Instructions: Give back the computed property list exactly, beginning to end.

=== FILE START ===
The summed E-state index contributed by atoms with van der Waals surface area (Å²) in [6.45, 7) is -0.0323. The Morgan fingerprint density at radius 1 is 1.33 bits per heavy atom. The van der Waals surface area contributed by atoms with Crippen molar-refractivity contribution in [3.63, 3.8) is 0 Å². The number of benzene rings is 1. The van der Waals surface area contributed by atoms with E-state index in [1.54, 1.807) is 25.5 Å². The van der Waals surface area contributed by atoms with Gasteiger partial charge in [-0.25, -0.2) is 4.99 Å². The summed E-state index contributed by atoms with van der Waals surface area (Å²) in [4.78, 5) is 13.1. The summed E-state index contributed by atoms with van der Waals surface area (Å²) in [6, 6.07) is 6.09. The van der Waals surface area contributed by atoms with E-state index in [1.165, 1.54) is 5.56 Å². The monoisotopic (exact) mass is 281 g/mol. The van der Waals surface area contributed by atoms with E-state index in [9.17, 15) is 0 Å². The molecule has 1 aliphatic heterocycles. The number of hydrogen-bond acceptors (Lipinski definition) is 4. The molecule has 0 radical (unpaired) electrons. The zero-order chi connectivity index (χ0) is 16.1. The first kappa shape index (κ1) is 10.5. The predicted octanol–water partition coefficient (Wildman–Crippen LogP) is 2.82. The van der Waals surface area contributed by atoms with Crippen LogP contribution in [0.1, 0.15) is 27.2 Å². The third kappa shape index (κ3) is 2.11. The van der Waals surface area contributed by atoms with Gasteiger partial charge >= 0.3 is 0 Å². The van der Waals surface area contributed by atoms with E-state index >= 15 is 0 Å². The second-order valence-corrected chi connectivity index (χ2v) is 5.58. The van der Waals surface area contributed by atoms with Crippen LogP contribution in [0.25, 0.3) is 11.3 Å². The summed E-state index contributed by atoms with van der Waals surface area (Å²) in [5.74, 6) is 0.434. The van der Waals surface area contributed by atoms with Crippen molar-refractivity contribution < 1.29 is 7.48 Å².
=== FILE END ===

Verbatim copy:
The summed E-state index contributed by atoms with van der Waals surface area (Å²) in [6.45, 7) is -0.0323. The Morgan fingerprint density at radius 1 is 1.33 bits per heavy atom. The van der Waals surface area contributed by atoms with Crippen molar-refractivity contribution in [3.63, 3.8) is 0 Å². The number of benzene rings is 1. The van der Waals surface area contributed by atoms with E-state index in [1.54, 1.807) is 25.5 Å². The van der Waals surface area contributed by atoms with Gasteiger partial charge in [-0.25, -0.2) is 4.99 Å². The summed E-state index contributed by atoms with van der Waals surface area (Å²) in [4.78, 5) is 13.1. The summed E-state index contributed by atoms with van der Waals surface area (Å²) in [6, 6.07) is 6.09. The van der Waals surface area contributed by atoms with E-state index in [1.165, 1.54) is 5.56 Å². The monoisotopic (exact) mass is 281 g/mol. The van der Waals surface area contributed by atoms with E-state index in [9.17, 15) is 0 Å². The molecule has 1 aliphatic heterocycles. The number of hydrogen-bond acceptors (Lipinski definition) is 4. The molecule has 0 radical (unpaired) electrons. The zero-order chi connectivity index (χ0) is 16.1. The first kappa shape index (κ1) is 10.5. The predicted octanol–water partition coefficient (Wildman–Crippen LogP) is 2.82. The van der Waals surface area contributed by atoms with Crippen LogP contribution in [0.1, 0.15) is 27.2 Å². The third kappa shape index (κ3) is 2.11. The van der Waals surface area contributed by atoms with Gasteiger partial charge >= 0.3 is 0 Å². The van der Waals surface area contributed by atoms with E-state index >= 15 is 0 Å². The second-order valence-corrected chi connectivity index (χ2v) is 5.58. The van der Waals surface area contributed by atoms with Crippen LogP contribution in [0.25, 0.3) is 11.3 Å². The summed E-state index contributed by atoms with van der Waals surface area (Å²) in [5.74, 6) is 0.434. The van der Waals surface area contributed by atoms with Crippen molar-refractivity contribution < 1.29 is 7.48 Å².